Hackett Group Study Shows Price Increases on the Horizon
Now that many US companies have exposed billions in cash by addressing supply chain financing, inflation is about to swallow up that cash. A study conducted by global business strategist Hackett Group revealed that business leaders expect a reduction in corporate profits of up to 9% during 2011 and 2012, due to inflationary pressures throughout the supply chain.
Commodities, labor and offshore services are given credit for an expected $150MM decrease in the bottom line. Inflation in commodities is expected to “increase significantly during the next 12 months”. Along with raw materials, there is a labor and offshore services component that is expected to see pressure in China, India and other low-cost labor markets. According to the study, indicators for China and India show a 6-10% inflation rate.
Hackett Chief Research Officer Michel Janssen explains that a history of myopic supply chain management strategies has left many executives scratching their heads as to how to mitigate commodity cost increases. He indicated that few corporations take a cross-functional approach to volatile supply chain costs or provide adequate hedging policies to reduce risk and exposure.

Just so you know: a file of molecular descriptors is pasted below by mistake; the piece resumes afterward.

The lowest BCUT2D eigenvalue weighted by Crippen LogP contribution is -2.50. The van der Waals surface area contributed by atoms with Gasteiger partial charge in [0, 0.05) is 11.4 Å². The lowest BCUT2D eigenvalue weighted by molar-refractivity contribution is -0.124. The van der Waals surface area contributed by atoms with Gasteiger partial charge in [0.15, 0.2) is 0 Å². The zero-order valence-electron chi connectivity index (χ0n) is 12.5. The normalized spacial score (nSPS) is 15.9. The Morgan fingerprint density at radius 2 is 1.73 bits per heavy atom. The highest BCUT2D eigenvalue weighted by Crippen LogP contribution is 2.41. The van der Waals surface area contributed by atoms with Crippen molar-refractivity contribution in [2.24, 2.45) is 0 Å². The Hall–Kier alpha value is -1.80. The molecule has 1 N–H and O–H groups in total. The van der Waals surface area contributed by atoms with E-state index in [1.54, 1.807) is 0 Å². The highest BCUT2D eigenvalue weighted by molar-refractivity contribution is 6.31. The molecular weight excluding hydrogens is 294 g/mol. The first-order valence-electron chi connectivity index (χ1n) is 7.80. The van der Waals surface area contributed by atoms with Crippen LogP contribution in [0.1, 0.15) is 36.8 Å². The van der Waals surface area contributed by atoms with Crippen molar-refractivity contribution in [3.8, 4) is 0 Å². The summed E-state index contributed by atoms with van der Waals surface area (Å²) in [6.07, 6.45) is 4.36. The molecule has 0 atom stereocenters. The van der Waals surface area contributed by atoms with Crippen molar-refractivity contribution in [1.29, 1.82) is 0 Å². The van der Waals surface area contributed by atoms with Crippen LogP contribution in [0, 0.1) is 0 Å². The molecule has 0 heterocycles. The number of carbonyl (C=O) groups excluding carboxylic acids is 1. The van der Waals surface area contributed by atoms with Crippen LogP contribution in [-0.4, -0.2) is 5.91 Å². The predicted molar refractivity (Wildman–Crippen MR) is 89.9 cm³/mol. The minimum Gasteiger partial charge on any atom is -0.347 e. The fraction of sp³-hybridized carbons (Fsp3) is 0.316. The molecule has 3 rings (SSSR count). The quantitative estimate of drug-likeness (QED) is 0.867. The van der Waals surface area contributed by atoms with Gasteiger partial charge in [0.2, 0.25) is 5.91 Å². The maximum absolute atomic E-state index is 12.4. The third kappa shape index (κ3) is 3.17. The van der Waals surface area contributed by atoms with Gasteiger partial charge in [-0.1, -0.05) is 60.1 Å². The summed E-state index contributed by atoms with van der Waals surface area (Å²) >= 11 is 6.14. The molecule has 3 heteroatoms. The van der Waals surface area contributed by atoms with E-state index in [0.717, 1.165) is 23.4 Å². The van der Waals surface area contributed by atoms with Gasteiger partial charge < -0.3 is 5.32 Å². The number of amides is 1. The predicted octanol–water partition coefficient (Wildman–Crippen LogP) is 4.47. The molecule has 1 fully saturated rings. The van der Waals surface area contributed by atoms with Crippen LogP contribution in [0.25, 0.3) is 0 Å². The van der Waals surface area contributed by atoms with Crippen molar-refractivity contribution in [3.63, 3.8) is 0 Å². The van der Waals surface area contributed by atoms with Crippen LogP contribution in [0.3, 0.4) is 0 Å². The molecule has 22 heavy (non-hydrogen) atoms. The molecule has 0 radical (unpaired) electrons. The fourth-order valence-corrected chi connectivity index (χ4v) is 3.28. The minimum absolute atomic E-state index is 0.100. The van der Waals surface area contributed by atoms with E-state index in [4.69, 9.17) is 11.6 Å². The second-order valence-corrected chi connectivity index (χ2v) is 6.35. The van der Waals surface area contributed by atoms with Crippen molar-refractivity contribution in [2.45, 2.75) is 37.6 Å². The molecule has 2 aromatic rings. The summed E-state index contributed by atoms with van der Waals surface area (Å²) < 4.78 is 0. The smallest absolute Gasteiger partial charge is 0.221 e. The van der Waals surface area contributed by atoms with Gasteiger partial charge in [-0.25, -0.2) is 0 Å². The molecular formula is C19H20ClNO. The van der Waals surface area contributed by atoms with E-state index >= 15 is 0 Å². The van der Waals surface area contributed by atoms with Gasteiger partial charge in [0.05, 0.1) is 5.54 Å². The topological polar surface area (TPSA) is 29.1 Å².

Survey respondents indicated they expect commodity prices to rise nearly 30%, while internal labor inflation is expected to triple, moving from .7% to 2.2%. The rate of external services is projected to rise from 1.2% to 3%. “Inflation has become one of the top issues for our clients,” says Janssen.
The study provided some guidelines to consider for improving input cost mitigation. For example, an integrated approach to commercial risk management that connects procurement and finance, which includes a co-owned “spend portfolio” that both departments manage, can help attain corporate objectives. Hackett recommends companies take a broader, cross-functional approach to cost mitigation in order to exploit supply chain logistics and financing.
Hackett senior research director Pierre Mitchell sees the coming storm as an opportunity. “There’s no question that companies are facing a real roller coaster when it comes to input costs in the coming year,” he said. “It’s a ride that senior executives would love to get off. But most companies simply don’t have the metrics, tools and organizational models in place to make this happen. The looming threat of rising inflation is an opportunity for executives to build a business case for developing new capabilities, and improving cross-functional capabilities.”